Spirituality and Substance Abuse

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Some people consider themselves “spiritual” while others do not. But spirituality in its broadest sense–the search for connection to something greater than ourselves and/or the search for meaning in our lives–plays a role in all of our lives. In the addiction recovery context, developing one’s sense of spiritual connection can be especially powerful in sustaining long-term sobriety. So, whatever your attitude toward spirituality, your inner life and beliefs about existence, death, and the human experience are relevant to your recovery.

When you read phrases like quality of life, stress management, and social support, what comes to mind? Do you feel like you have a good understanding of these concepts? Do you believe that you are in control of your quality of life and stress levels? Do you believe that being part of a community is important?

How meaningful and healthy your life feels to you in large part depends on how well you handle stress and whether you have healthy relationships with people who inspire you to live more fully. A strong spiritual practice can help you manage life’s difficulties and strengthen your ties with friends and family.

What Science Has to Say

Scientists and medical professionals have examined the role of beliefs about the world and have found that whether a belief is factually true or not is irrelevant—what matters is that the belief affects how we experience life, handle stress, and connect with others. So, for example, if you believe that people are generally untrustworthy, you will approach life with a sense of suspicion and caution that will affect your quality of life. If you believe that you must always be helpful to others, even at your own expense, you might find yourself stuck in codependent patterns that make relationships difficult.

On the other hand, believing that you can connect with and call on a power greater than yourself for help and support, or that you are worth the time and effort it takes to care for yourself, can positively impact your efforts to stay sober. Further, people who rely on their faith or a spiritually structured mindset report the following:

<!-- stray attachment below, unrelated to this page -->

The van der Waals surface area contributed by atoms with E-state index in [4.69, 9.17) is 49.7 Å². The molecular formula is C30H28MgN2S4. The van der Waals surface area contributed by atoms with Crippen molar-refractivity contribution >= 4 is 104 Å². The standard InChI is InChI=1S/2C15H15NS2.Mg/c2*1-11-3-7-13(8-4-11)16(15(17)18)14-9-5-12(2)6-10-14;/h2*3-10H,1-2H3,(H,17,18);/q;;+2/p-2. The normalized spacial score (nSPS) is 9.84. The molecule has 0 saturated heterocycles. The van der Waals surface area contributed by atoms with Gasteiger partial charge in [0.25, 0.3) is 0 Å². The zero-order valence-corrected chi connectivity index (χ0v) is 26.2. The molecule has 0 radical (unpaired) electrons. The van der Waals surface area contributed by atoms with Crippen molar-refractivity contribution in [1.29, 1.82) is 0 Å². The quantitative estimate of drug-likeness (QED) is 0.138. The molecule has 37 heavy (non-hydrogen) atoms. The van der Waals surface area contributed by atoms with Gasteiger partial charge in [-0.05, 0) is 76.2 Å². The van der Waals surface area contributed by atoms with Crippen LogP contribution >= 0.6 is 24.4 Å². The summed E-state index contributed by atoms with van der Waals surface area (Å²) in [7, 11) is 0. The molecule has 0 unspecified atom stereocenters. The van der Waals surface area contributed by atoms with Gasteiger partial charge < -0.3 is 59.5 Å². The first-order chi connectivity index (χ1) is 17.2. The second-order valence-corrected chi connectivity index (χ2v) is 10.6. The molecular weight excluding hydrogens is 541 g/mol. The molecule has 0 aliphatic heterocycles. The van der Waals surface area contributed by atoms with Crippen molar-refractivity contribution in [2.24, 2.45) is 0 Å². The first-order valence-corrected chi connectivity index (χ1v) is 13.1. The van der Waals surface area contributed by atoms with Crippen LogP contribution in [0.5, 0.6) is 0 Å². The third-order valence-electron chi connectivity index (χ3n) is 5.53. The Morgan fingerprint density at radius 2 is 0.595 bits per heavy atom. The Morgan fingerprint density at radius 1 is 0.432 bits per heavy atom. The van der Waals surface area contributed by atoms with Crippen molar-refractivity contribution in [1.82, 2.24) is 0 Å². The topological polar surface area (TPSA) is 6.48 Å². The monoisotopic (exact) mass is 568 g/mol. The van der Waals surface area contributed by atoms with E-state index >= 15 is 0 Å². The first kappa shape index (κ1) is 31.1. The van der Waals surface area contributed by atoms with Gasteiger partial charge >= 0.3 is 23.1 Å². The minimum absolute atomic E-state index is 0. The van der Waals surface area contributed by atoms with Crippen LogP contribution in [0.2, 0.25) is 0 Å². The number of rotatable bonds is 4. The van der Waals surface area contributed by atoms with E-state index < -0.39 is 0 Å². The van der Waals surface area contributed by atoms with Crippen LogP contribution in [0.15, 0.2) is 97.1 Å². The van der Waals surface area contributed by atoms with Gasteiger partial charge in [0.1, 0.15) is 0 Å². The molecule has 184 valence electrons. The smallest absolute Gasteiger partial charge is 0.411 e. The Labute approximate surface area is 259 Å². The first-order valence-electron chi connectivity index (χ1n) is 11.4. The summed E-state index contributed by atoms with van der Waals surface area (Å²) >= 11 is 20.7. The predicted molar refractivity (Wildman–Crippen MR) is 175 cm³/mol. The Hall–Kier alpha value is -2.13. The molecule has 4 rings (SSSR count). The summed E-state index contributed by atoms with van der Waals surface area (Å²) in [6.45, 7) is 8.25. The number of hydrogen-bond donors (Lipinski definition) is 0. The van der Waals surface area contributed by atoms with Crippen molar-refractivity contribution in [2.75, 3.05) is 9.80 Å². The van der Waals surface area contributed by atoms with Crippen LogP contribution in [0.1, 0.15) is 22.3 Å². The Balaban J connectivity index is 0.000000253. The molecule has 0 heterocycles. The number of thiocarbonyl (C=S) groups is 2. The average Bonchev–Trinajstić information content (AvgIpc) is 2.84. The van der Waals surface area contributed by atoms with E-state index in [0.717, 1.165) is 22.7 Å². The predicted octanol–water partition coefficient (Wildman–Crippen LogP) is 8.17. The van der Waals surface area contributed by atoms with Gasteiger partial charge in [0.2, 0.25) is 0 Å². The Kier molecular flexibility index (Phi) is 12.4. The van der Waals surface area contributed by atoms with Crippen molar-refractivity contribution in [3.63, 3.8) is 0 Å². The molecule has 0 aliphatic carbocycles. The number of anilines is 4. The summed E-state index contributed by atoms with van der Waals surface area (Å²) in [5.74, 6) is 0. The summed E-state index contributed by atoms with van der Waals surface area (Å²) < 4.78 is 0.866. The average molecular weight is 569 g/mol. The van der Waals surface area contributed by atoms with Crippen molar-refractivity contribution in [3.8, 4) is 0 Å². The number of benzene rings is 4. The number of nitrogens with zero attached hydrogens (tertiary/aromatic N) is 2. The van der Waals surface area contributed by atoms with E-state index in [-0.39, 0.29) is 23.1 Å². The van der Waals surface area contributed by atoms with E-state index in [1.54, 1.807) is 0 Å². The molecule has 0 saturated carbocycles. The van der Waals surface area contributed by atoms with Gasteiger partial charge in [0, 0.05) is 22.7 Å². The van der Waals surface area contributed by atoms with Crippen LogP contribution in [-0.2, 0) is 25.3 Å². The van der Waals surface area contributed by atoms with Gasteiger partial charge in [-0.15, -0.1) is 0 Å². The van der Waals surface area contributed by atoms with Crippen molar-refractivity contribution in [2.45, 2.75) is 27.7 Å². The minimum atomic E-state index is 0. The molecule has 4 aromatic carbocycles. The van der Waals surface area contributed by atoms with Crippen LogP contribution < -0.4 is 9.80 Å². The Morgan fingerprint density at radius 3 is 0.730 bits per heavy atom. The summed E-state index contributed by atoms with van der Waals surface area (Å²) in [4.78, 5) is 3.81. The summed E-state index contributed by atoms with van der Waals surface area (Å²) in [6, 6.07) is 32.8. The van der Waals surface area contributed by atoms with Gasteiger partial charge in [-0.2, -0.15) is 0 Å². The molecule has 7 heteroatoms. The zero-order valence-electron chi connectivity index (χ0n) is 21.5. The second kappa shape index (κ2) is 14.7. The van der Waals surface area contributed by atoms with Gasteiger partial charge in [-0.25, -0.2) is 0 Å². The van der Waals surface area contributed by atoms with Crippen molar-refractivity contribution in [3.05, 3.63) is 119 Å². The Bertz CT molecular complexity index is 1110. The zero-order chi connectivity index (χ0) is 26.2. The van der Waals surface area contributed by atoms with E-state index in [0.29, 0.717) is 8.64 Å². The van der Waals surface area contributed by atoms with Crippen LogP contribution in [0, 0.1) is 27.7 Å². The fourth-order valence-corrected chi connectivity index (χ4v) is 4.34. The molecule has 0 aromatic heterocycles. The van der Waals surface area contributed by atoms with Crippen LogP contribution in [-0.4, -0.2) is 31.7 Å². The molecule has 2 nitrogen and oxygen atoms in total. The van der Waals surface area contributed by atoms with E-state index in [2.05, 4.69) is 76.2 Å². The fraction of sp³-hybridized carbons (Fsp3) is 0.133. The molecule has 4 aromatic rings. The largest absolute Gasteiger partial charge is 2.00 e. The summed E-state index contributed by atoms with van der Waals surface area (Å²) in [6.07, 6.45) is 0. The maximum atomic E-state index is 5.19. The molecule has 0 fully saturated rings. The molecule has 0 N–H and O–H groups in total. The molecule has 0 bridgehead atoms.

• Satisfaction with life generally
  • Greater day-to-day happiness
  • Less residual negative emotions following hardship or trauma

Spirituality and Health in the Modern World

Scholars and sociologists often see religion as having a functional purpose. Essentially, religion and spirituality can be seen as tools for the following:

  • Assigning meaning and purpose to your life
  • Promoting and sustaining social connections
  • Catalyzing the ability to control social and personal behavior
  • Motivating physical activity and mental health
  • Inspiring people to work actively toward equality and positive social change

Of course, a person can be spiritual without being religious (and vice versa). When it comes to developing your own spirituality, consider four dimensions of connection:

  • Connection with self (personal dimension)
  • Connection with others (social dimension)
  • Connection with nature (the environment)
  • Connection with God or the divine (existential dimension)

A spiritual outlook on life might look a lot like self-care: care for one’s mental, physical, and emotional health; taking opportunities for meaningful social interaction; and exploring the meaning of life and death for the purpose of living more fully and compassionately.

Virtues and Their Role at St. Gregory Recovery Center

St. Gregory’s prides itself on being scientifically, philosophically, and spiritually informed in its approach to healing and sobriety. With the Virtuous Life program as our basis, we encourage our clients to develop their spirituality regardless of their religious affiliation or lack thereof. Specifically, we promote the practice of the following:

  • Faith (total trust and confidence in a higher power)
  • Hope (the belief that things will be good or get better)
  • Love (compassion and empathy for all creatures and environments)
  • Prudence (exercising caution and consciousness in all actions)
  • Justice (to practice what is fair, pay what is due, and to accept the consequences of our actions)
  • Fortitude (practicing bravery when we’re scared)
  • Temperance (practicing moderation in all that we indulge in—and total abstinence from substances in the case of addiction)

Strengthening each of these virtues sets you up to confidently and healthily combat stressors that trigger substance abuse—and to enrich your life in the process.

Don’t hesitate to contact our Iowa facility with questions about our approach to recovery and life. We will listen to your concerns and create a treatment plan that fits your specific needs.

Researching Iowa addiction specialists? To learn more about programs offered at St. Gregory Recovery Center, call and speak with someone today, at (888) 778-5833.

Our graduates tell their stories…

When first arriving at St. Gregory I had mixed feelings about the health and wellness workouts. I came in at 136 lbs and didn’t think it was possible to reach...
- Chris
The good life is not merely a life free from addictions, physical and/or psychological—addictions that usually are the outward manifestations of deeper problems—but a life lived in harmonious balance, free...
- Matt
I came to St. Gregory’s at my all-time worst—physically, emotionally, and mentally. Having gone through a bad rehab experience once before, I had been very reluctant in succumbing to that...
- CJ
No matter where I start my thought process when reflecting upon my time before, during and after St. Gregory’s, I always seem to end up in the same place in...
- Kaele


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